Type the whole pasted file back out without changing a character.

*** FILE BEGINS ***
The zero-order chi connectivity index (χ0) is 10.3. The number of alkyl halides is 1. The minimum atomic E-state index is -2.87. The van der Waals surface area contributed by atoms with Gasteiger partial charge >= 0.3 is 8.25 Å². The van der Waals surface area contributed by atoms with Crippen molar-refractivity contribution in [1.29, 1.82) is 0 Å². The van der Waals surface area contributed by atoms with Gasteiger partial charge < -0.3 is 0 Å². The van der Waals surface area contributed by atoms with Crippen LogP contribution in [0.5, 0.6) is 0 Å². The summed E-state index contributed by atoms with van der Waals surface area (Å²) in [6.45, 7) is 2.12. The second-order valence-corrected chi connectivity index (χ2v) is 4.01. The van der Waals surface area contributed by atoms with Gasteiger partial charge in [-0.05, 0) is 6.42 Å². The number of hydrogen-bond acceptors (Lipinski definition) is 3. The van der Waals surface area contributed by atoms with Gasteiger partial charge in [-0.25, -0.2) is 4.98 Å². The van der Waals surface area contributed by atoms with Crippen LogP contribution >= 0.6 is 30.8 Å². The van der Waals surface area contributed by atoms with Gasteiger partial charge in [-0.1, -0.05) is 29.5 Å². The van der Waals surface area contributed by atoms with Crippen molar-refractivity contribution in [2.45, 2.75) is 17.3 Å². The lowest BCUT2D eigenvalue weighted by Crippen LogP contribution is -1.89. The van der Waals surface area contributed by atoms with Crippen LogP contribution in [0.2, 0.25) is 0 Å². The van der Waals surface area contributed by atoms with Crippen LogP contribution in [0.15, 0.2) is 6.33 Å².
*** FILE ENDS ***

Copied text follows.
The zero-order chi connectivity index (χ0) is 10.3. The number of alkyl halides is 1. The minimum atomic E-state index is -2.87. The van der Waals surface area contributed by atoms with Gasteiger partial charge >= 0.3 is 8.25 Å². The van der Waals surface area contributed by atoms with Crippen molar-refractivity contribution in [1.29, 1.82) is 0 Å². The van der Waals surface area contributed by atoms with Gasteiger partial charge < -0.3 is 0 Å². The van der Waals surface area contributed by atoms with Crippen LogP contribution in [0.5, 0.6) is 0 Å². The summed E-state index contributed by atoms with van der Waals surface area (Å²) in [6.45, 7) is 2.12. The second-order valence-corrected chi connectivity index (χ2v) is 4.01. The van der Waals surface area contributed by atoms with Gasteiger partial charge in [-0.05, 0) is 6.42 Å². The number of hydrogen-bond acceptors (Lipinski definition) is 3. The van der Waals surface area contributed by atoms with Gasteiger partial charge in [-0.25, -0.2) is 4.98 Å². The van der Waals surface area contributed by atoms with Crippen LogP contribution >= 0.6 is 30.8 Å². The van der Waals surface area contributed by atoms with Gasteiger partial charge in [-0.1, -0.05) is 29.5 Å². The van der Waals surface area contributed by atoms with Crippen molar-refractivity contribution in [2.45, 2.75) is 17.3 Å². The lowest BCUT2D eigenvalue weighted by Crippen LogP contribution is -1.89. The van der Waals surface area contributed by atoms with Crippen LogP contribution in [0.2, 0.25) is 0 Å². The van der Waals surface area contributed by atoms with Crippen LogP contribution in [0.15, 0.2) is 6.33 Å².